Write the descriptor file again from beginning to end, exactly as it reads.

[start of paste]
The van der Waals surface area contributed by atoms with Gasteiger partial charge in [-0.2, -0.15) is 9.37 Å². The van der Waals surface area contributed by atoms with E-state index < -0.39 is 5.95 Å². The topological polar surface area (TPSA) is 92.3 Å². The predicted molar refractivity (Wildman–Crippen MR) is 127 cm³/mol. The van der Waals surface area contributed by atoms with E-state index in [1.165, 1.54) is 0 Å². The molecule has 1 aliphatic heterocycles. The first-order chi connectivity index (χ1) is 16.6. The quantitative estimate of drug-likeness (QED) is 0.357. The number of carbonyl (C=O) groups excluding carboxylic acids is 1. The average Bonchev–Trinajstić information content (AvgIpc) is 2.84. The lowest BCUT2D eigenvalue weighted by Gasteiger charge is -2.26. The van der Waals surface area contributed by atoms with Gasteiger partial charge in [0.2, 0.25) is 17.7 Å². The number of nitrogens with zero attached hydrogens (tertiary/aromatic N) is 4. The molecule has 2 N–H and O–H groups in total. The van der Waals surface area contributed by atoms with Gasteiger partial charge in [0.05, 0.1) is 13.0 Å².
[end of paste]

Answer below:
The van der Waals surface area contributed by atoms with Gasteiger partial charge in [-0.2, -0.15) is 9.37 Å². The van der Waals surface area contributed by atoms with E-state index < -0.39 is 5.95 Å². The topological polar surface area (TPSA) is 92.3 Å². The predicted molar refractivity (Wildman–Crippen MR) is 127 cm³/mol. The van der Waals surface area contributed by atoms with E-state index in [1.165, 1.54) is 0 Å². The molecule has 1 aliphatic heterocycles. The first-order chi connectivity index (χ1) is 16.6. The quantitative estimate of drug-likeness (QED) is 0.357. The number of carbonyl (C=O) groups excluding carboxylic acids is 1. The average Bonchev–Trinajstić information content (AvgIpc) is 2.84. The lowest BCUT2D eigenvalue weighted by Gasteiger charge is -2.26. The van der Waals surface area contributed by atoms with Gasteiger partial charge in [0.2, 0.25) is 17.7 Å². The number of nitrogens with zero attached hydrogens (tertiary/aromatic N) is 4. The molecule has 2 N–H and O–H groups in total. The van der Waals surface area contributed by atoms with Gasteiger partial charge in [0.05, 0.1) is 13.0 Å².